HealthCentral writers PJ and Phyllis were lifelines for me when my wife was going through treatment for stage I invasive breast cancer. She is doing great as a seven-year survivor. I remember learning that CEA levels can often fluctuate and be unreliable. How concerning is her 13 CEA reading?
One high carcinoembryonic antigen (CEA) reading is not a cause for concern, although it might prompt a doctor to do more testing depending on the patient’s other symptoms.
The CEA test measures a specific protein in the blood called carcinoembryonic antigen. The amount of this protein is measured in nanograms per milliliter (ng/mL). Normal levels vary depending on a patient’s age and some other factors, but they generally are less than 5 ng/mL.
The test is one of many tumor markers that a doctor may use to monitor cancer. CEA levels are most frequently used in colorectal cancer, but may be used with several other cancers too, including breast cancer.
Guidelines from the American Society of Clinical Oncology (ASCO) state that tumor markers like the CEA should never be used alone to assess a patient’s disease level.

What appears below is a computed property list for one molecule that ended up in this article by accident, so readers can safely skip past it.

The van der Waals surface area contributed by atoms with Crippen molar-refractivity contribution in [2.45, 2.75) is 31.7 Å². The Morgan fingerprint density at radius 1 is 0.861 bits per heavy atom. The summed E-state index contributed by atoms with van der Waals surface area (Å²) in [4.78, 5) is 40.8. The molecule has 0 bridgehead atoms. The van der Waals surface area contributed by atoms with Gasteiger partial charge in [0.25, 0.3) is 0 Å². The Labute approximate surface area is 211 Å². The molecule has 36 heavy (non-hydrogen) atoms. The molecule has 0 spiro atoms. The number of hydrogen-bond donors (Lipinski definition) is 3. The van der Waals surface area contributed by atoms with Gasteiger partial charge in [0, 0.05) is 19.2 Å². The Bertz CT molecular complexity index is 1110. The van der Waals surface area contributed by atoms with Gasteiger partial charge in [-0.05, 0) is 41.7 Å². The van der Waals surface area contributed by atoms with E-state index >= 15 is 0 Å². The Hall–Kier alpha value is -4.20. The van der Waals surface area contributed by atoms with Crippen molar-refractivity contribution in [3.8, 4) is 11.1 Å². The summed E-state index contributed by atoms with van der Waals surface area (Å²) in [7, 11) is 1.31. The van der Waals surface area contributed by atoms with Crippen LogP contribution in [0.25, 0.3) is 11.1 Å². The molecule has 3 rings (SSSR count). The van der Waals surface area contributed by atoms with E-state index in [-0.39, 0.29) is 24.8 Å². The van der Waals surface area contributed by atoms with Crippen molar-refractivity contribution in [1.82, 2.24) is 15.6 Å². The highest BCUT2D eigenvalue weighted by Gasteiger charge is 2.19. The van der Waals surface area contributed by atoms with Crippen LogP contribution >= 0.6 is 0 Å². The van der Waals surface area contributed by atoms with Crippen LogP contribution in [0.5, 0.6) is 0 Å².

Why are tumor markers an unreliable indicator of cancer progression? Our bodies have normal fluctuations. For example, if your doctor has been monitoring your glucose or cholesterol levels, you have probably noticed that they go up and down. One study in 2014 at Memorial Sloan Kettering Cancer Center found that 49 percent of the CEA tests done with colorectal cancer patients were false positives — they were higher than 5 ng/mL, but the patient did not have a cancer recurrence.
Another reason tumor markers can vary is that laboratories may use different methods, so a value taken one year may be different from a previous year if the methodology was not the same.
Sometimes the problem is an error in taking or storing the sample or reading the results in the lab.
So why do doctors bother doing tumor marker tests? When they rise or measure consistently high over a period of time, they may indicate a reason for more thorough investigation. A blood test is less invasive and expensive than imaging tests and biopsies, so it can be one useful way to monitor a patient’s progress when used with clinical observation, imaging tests, and biopsies. Tumor markers are frequently used in patients with metastatic disease to gauge how well treatments are working.
Allen wrote in later to report that further testing found no cancer, and all is well.
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You should know: The answer above provides general health information that is not intended to replace medical advice or treatment recommendations from a qualified healthcare professional.
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